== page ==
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Jillian Michaels on Motherhood and 'The Biggest Loser': We Went Back to the Basics
This season of The Biggest Loser (Mondays on NBC) featured two new must-watch elements: the return of Jillian Michaels and the addition of teenage contestants (ages 13 to 16).
Michaels, 38, spoke to PARADE about the changes to the show, why she decided to return after a two-year hiatus, and the changes in her personal life (she and her partner Heidi Rhoades have two children) that have affected her outlook on health and fitness.
On why she came back.
"There are a lot of reasons. Obviously the show is dealing with kids and having this huge platform to get the message and information out is invaluable. Everyday fans of the show were like, 'please come back to Loser, please come back to Loser.' If I can find the time to do the things I want to do personally like run my business, be a mom, and still please the fans [the I will]. I went to see Madonna in concert and she played all this music. And you're like, 'this is great, but can you play "Holiday" now?' Biggest Loser is kind of my "Holiday." It's something you can't ignore."
On her first reaction to adding teens to the show.
"At first I said, 'No!' It was too delicate and too easy to get it wrong and it's so so, risky. We have this new executive producer Lisa Hennessy and she's fantastic. She's what the show needed and in my opinion has always needed. She sat down with me and said, 'Look, we're going to get this right, we're talking to the top experts in the country from pediatricians to child psychologists. We're not weighing them in, not eliminating them, they'll visit the ranch but not stay on the ranch. She said if Biggest Loser didn't do it, it would get critiqued for not taking a stand and trying to make a difference with all the exposure we do have available. I trusted that everyone was in the right head space about this and if we moved forward with the most positive intentions possible, and if we tread very lightly, I think we can make a difference and help get a message out."
On how else the kids will be treated differently.
"With kids it's really challenging because when you look at at an adult, they have complete control. Kids do not. They're 13 and can't get in the car and do grocery shopping or drive themselves to soccer practice. They don't have the ability to take responsibility or the maturity to know what the right decisions are and implement them. For kids, it's about making fitness and health fun, making it social, and building self-esteem."
How she hopes the show will negate childhood obesity.
"I hope its a wake-up call to parents that they need to lead by example. The parents of our kids are not healthy themselves. It's like, 'Hey you. Get your butt off the couch and start being a good example for your kids.' And for kids, I hope that they're motivated and inspired by our kids. Join the softball team or the cheerleading team or join crew. It's about providing them with the tools like a workout or health foods and common sense."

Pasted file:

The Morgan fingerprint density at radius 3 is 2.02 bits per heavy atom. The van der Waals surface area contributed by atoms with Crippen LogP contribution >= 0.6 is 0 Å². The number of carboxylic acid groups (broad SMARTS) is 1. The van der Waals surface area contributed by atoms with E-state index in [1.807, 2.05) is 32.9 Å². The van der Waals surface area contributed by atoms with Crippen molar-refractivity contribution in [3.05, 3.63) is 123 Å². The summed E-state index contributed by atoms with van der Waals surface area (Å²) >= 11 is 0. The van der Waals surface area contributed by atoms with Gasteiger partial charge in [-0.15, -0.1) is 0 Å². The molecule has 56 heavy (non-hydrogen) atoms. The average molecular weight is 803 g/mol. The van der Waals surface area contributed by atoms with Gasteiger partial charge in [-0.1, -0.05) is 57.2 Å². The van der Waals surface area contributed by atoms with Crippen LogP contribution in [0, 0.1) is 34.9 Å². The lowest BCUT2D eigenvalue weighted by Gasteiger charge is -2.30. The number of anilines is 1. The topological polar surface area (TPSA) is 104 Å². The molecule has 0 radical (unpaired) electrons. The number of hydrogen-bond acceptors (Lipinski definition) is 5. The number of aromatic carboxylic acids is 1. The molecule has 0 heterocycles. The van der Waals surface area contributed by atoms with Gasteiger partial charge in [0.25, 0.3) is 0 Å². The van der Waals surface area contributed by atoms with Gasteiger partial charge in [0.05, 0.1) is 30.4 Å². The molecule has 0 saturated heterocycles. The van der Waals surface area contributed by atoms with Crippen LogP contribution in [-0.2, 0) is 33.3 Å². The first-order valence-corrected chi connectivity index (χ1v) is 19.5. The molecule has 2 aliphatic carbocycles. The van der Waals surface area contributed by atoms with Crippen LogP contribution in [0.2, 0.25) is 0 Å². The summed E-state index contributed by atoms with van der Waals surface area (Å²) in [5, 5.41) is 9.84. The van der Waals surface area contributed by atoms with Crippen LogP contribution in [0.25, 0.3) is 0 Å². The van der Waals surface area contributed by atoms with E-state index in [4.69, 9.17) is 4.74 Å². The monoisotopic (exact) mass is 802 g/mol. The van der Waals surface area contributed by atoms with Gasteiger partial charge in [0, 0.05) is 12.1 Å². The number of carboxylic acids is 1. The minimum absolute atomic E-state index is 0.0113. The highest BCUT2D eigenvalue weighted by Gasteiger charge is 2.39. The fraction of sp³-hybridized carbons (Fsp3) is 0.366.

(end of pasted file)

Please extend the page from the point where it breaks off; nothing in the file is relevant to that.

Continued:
How the kids surprised her.
"I was surprised by how courageous the kids were. I would have been uncomfortable and nervous and overwhelmed. They were like, 'all right let's do this thing.' Two of them attacked it and one of them struggled but that's normal and what I expected to happen. But the fact that they put themselves out there and for the most part embracing the process, that's surprising to me. I thought there would be a lot more resistance and fear. It was great but surprising."
How motherhood has changed her approach to health and fitness.
"When it comes to kids, it's just not hard to get them healthy. I don't find it hard and don't understand why people find it hard. People would tell me, 'just wait until you're a parent.' Here is what is hard: getting time for yourself, that's hard. But my kids, I don't find it hard at all. I am as busy. I would say I am as busy as anyone reading this and I still find a way. People say I have so much help but that's not true. On Sunday, we will make their food and we feed it to them. I get the quinoa pasta, grass-fed beef, and we have it all week. It's not McDonald's and it's not that hard. It requires educating yourself a little bit. And play with your kids! My daughter didn't grow up with TV. Sometimes she'll watch YouTube on the iPad but for the most part she's playing. She's running around the house or wrestling with me. Limit their screen time, physically play with then, engage them in fun physical activities, take them with you to walk the dog, make some time two nights a week to prepare their food for the week. I can honestly say, after two kids now and working constantly, it's not that hard. Making time for you, yes, that's hard."
What else fans can expect will be different this season.
"Different is tough because at the show's core, I thought it needed to get back to what it was at. It's basis was great stories, great struggle, great triumph. To be honest, I would tell you it really went back to basics [this season]. It's not about game play, it's not about twists and turns. Its really about a group of people who are having a really hard time and who are forced to get their stuff together. It's all of the drama and hardship and triumphs and tears that go along with that."
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